DR. VIVIAN PINN: First, consider what is raising the conflict and think about it before you respond. Don’t be rash in responding. Think about making changes in terms of evolution, not revolution, because that can help bring around those that you’re having to deal with to accept the changes you’re making.
Although sometimes, you do have to bite the bullet and just make those changes, because you know that it’s for the good of the organization or the good of what you’re trying to accomplish. I have had many instances early in my career when I’ve been told, you know, “I’ve never had a woman tell me what to do,” or “I’ve been practicing this longer than you’ve been alive. How dare you tell me what to do?”
DR. VIVIAN PINN: Or where you’re dealing with conflicts between different facets of those in the organization that you’re working with. And my major lesson has been — don’t react immediately. I mean, you’ve got — you can’t let these conflicts linger on, because they just get worse and worse, but don’t just do an immediate reactionary response. Give it thought so that your response and how you proceed in handling that conflict is thoughtful and is sort of programmed to get the point across that you need to to bring about a resolution with a positive outcome.
Sometimes, conflict results because of others’ insecurities, so you can’t let that make you feel insecure in those situations. I like to think that each of those situations I’ve been in where there was a conflict that needed to be resolved was a challenge and I have tried to learn from each of those challenges and keep those in mind as I got older and progressed through my career.
MODERN HEALTHCARE: That is so important, I think especially in today’s climate, where we’re seeing a lot on our news channels and in our various social media feeds about conflict. And it’s amazing how not pausing to take that time to be thoughtful can break a relationship or can break bridges in ways that we hadn’t intended, had we taken the time to be more thoughtful.
DR. VIVIAN PINN: It’s sort of like advice you’re given when you see an email, and you fire off a response. Hold it and read it three times before you send it off.
And the same can be said about responding vocally or in terms of your actions to a situation that confronts you that may be a conflict, or that may be negative. You really have to make sure that you’re proceeding in the right way. Because if you don’t begin with, it can destroy any future attempts to bring about a positive response.
MODERN HEALTHCARE: Now, the last area is work-life balance. And that’s so important for today because many healthcare leaders are trying to stay on top of the responsibilities of their jobs, but they’re also home-schooling, and you’ve got the dog in your lap during the Zoom calls — and this is just during the pandemic. But what advice would you give your 40-year-old self about work-life balance, pandemic or not?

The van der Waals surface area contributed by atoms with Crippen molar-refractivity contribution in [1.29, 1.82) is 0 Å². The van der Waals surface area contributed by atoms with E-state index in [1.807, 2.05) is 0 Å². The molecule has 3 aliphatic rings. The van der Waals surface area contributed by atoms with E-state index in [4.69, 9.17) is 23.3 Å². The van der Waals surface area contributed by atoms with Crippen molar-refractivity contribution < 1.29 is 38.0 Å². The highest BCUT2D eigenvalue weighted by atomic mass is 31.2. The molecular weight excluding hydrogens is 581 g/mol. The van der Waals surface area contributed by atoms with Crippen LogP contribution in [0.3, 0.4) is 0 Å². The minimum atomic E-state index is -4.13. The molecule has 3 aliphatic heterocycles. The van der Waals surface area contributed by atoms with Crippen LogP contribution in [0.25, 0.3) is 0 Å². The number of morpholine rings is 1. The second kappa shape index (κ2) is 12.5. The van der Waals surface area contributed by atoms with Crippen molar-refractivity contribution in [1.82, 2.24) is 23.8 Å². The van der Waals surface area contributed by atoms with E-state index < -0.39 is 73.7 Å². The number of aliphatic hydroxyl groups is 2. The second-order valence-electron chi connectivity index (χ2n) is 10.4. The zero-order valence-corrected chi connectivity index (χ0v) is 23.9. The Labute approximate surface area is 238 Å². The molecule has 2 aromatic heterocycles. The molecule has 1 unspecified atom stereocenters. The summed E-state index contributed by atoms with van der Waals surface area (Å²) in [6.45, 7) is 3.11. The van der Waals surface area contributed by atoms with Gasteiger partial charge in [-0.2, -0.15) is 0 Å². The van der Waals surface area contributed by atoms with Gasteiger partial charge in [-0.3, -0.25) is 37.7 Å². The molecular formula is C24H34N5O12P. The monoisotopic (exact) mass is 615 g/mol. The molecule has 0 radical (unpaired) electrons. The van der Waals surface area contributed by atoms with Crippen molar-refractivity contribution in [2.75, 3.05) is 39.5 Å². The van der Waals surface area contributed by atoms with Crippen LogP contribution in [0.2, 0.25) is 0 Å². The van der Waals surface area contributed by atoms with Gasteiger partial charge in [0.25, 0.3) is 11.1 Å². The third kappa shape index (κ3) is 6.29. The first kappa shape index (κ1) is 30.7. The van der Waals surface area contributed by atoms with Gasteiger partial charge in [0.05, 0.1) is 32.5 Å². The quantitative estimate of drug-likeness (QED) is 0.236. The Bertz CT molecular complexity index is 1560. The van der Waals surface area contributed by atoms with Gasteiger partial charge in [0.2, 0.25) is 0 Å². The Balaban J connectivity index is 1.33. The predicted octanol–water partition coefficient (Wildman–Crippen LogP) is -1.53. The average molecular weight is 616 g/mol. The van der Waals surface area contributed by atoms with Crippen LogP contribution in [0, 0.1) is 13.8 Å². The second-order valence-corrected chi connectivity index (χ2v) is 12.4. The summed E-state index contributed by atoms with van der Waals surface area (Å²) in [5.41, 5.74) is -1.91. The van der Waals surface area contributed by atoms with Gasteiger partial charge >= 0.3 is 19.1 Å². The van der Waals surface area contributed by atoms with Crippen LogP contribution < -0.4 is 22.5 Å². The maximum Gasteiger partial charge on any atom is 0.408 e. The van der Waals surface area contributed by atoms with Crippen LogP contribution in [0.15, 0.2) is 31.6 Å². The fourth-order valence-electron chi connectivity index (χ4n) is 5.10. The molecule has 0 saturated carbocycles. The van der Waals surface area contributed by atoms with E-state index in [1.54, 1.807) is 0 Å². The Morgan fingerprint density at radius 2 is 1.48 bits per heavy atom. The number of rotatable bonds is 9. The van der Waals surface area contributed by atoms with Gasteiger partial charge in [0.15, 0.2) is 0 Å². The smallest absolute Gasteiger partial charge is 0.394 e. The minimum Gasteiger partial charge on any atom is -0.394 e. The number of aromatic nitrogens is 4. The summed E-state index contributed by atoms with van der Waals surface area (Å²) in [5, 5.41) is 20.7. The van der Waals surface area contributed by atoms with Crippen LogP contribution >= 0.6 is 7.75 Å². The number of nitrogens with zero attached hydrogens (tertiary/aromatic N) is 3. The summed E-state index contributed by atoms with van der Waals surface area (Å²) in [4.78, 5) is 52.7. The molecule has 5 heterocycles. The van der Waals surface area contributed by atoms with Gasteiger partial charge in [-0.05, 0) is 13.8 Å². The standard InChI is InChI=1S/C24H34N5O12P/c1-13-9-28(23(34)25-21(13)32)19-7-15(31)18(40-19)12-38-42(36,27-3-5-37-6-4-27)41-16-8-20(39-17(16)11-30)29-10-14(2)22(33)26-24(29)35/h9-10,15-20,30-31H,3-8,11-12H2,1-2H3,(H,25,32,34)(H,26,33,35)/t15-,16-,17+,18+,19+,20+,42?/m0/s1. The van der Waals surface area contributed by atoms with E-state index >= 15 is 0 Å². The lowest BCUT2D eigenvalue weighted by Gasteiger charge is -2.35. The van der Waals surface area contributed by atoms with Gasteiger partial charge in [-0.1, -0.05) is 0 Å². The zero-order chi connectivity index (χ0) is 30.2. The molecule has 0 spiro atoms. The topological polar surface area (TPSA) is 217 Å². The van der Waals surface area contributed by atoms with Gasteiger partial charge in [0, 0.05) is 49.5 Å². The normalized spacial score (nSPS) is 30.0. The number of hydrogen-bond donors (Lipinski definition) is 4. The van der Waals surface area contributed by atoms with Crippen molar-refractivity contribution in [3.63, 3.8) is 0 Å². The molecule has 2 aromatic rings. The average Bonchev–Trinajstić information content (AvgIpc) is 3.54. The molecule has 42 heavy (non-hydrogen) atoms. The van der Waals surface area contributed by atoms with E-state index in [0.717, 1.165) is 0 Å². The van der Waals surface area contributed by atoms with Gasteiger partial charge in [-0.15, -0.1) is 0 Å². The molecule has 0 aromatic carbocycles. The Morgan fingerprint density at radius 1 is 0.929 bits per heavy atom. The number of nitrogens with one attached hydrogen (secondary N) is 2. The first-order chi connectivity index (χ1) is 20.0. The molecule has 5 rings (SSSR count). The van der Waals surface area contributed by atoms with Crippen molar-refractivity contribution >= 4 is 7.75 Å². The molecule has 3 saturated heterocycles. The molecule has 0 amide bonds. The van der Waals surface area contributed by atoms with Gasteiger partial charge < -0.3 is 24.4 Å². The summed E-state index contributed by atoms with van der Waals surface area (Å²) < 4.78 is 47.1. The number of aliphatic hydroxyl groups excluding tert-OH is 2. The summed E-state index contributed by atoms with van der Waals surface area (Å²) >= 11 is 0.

DR. VIVIAN PINN: I didn’t have much work-life balance when I was working, and so … I would give myself lots of advice if I could go back and counsel myself in my 30s and 40s about going forward.
But I think what I would say to myself in my 40s is, you know, wake up and realize what I did. Realize that life is not all medicine, not all healthcare. And I remember I used to always say to my students and my fellow classmates and residents, you know, at least read a newspaper. Today it’s all online, but at the time, the news came through the newspaper. Because life is more than medicine. One of the most boring cocktail parties is when you have all people in healthcare and all they can talk about is what took place in the office or healthcare or a patient that day. But to know what’s going on around you, because, actually, healthcare takes place in the wider world.
But aside from that, I think that especially at the time that I was coming through, and there were so few women and so few minorities, you knew you really had to excel. You couldn’t fall behind, so you really gave so much time to that. But there were women who did better than I did, who had families and raised children. But, you know, that sort of dual professional role — that of family and that of profession — continues to be one of the main issues facing women today.
I can recall doing a conference — for a pre-med conference — with Carola Eisenberg way back, maybe now about 40 years ago. She was the Dean of Students at Harvard Med at that time. Together, we did a workshop for Radcliffe students on going into medicine. And one of the first questions asked was, “If you go into medicine, can you also have a family?” Carola and I also did a panel about 20 years later for Radcliffe students, and that was the first question that was raised again, and Carola, you know, pointed that out and I’ve never forgotten it.